Most likely, there are times and spaces in your day when not much learning is taking place. Here are some easy ways to sneak a little learning into those spaces.
- Think While Walking When you are taking the students somewhere like Music or PE, ask them a question that takes a little thought before you leave. Just before you arrive, ask for answers. This works even better when you are coming back because then you can have the kids answer in your own classroom.
- Answer in Silence While your class is waiting in the hall for a specialist until the previous class is dismissed or while your students are waiting in the lunch line, ask them a series of questions with “Yes” or “No” answers. Students use sign language to answer. In this way everyone is silently participating. Review or math questions work well.
- Put it on the Board Put an optional brain teaser, mental math, or other problem on the board each day – each week if you have older students and you are doing a very challenging one. When students solve the problem they put their name and answer on a slip of paper and drop it into the slot of a closed container. Once a week, draw one or several and give the winners a small prize.
- Ask for an Opinion Put an opinion question with two to four choices on the board and spaces for each answer. For attendance, students move small magnets with their names to their chosen answer. Would You Rather Questions are great for this.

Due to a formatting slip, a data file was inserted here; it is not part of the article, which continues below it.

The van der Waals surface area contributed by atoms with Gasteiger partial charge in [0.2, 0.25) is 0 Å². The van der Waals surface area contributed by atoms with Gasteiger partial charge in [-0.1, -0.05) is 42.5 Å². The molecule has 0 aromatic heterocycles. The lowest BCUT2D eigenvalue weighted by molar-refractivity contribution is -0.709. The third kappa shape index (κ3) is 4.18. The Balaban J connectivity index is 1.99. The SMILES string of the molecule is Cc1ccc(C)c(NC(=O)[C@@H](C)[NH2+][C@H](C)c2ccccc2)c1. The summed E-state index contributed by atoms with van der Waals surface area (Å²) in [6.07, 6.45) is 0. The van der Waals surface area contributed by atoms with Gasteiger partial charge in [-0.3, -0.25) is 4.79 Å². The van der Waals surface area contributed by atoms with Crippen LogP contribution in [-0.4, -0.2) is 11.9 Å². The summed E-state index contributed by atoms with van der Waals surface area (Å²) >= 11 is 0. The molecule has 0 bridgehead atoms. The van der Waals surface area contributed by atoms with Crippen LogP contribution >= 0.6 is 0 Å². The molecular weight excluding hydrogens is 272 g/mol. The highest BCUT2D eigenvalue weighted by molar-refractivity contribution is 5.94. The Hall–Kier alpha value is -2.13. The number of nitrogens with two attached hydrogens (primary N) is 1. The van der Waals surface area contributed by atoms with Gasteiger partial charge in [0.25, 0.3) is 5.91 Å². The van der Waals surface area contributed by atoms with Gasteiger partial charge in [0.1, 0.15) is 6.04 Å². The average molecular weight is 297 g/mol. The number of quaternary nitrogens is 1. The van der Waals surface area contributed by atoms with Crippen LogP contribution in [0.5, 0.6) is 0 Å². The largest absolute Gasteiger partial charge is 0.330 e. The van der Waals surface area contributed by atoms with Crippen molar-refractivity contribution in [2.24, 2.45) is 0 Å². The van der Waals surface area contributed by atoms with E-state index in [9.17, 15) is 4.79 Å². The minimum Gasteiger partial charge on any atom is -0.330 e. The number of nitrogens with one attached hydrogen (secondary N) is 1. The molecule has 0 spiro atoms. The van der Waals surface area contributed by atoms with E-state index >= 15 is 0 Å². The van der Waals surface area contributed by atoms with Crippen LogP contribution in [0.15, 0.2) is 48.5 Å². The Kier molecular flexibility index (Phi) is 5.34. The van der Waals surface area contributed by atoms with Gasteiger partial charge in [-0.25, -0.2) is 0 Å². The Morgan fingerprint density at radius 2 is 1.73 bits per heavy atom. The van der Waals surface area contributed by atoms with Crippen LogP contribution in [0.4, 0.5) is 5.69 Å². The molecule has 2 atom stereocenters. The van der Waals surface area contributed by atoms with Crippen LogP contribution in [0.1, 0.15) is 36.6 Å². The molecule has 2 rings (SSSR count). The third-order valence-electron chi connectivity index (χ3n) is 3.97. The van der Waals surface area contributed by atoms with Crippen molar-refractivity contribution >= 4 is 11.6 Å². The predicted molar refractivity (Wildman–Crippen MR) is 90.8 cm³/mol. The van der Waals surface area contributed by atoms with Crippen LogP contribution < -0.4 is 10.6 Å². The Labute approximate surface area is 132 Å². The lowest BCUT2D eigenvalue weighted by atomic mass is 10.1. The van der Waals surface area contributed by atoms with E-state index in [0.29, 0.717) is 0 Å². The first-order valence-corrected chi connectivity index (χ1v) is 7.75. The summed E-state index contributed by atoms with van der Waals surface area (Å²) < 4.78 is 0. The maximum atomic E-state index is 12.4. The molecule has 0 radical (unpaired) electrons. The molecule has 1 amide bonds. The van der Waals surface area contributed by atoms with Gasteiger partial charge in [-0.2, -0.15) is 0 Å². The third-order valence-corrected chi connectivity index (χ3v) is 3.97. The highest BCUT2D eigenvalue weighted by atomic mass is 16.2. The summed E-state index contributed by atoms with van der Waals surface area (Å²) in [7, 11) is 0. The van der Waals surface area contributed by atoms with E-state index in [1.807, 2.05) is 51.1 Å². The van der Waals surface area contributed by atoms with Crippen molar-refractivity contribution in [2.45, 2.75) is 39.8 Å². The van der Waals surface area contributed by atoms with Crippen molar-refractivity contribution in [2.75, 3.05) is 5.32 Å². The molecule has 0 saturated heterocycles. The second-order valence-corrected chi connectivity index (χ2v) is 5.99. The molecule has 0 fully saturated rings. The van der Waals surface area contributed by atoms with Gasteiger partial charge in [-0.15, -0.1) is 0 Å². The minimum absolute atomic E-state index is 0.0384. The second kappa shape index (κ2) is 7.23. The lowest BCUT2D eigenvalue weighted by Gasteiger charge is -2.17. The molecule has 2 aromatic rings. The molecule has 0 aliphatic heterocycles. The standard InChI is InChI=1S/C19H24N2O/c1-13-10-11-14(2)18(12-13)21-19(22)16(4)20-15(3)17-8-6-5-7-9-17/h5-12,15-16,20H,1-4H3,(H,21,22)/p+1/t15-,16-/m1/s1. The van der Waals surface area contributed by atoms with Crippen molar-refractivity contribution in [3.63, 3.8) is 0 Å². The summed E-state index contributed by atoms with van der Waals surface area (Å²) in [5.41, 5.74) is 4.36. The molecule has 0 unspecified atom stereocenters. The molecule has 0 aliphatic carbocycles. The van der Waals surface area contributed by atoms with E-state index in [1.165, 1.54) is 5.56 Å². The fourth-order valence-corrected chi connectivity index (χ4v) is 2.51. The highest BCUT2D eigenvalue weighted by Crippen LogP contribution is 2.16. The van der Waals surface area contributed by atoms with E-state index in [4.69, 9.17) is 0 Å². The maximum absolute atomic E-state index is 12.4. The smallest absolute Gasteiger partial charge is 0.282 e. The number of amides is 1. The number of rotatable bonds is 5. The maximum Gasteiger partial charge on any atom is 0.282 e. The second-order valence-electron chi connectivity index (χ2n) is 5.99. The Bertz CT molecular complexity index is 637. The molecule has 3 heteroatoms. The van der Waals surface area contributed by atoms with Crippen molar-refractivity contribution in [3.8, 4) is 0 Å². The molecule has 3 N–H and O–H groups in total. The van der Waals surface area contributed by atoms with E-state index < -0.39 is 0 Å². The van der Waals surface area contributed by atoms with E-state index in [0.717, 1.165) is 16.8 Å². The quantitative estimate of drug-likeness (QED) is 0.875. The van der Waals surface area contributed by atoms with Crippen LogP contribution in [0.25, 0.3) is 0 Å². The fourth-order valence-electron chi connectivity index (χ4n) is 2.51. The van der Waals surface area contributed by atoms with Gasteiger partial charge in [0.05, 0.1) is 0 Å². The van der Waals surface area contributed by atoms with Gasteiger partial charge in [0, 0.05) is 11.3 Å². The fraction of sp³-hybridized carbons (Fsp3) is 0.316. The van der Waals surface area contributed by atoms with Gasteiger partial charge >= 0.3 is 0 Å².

- Add an Extra Challenge Add a fun little brain teaser or reflection question to a homework.assignment. If you surround it with a fun shape or put it in a speech bubble it is somehow much more motivating than just making it another question. Put one in your Parent Newsletter and encourage parents to share it with their children.
- Put it on a Pass Put vocabulary, mental math or review questions on your bathroom passes. They are just sitting there…may as well learn something. If your class is the only one who uses the bathrooms, do the same thing on the backs of the stall doors.
- Loan DVDs Consider starting a DVD library. Students could check out worthwhile videos for the weekend. You could include movie versions of books you have read, documentaries, nature programs, educational TV shows like Bill Nye the Science Guy or Myth Busters, etc. Students could earn extra credit by answer some relevant questions or writing a short report.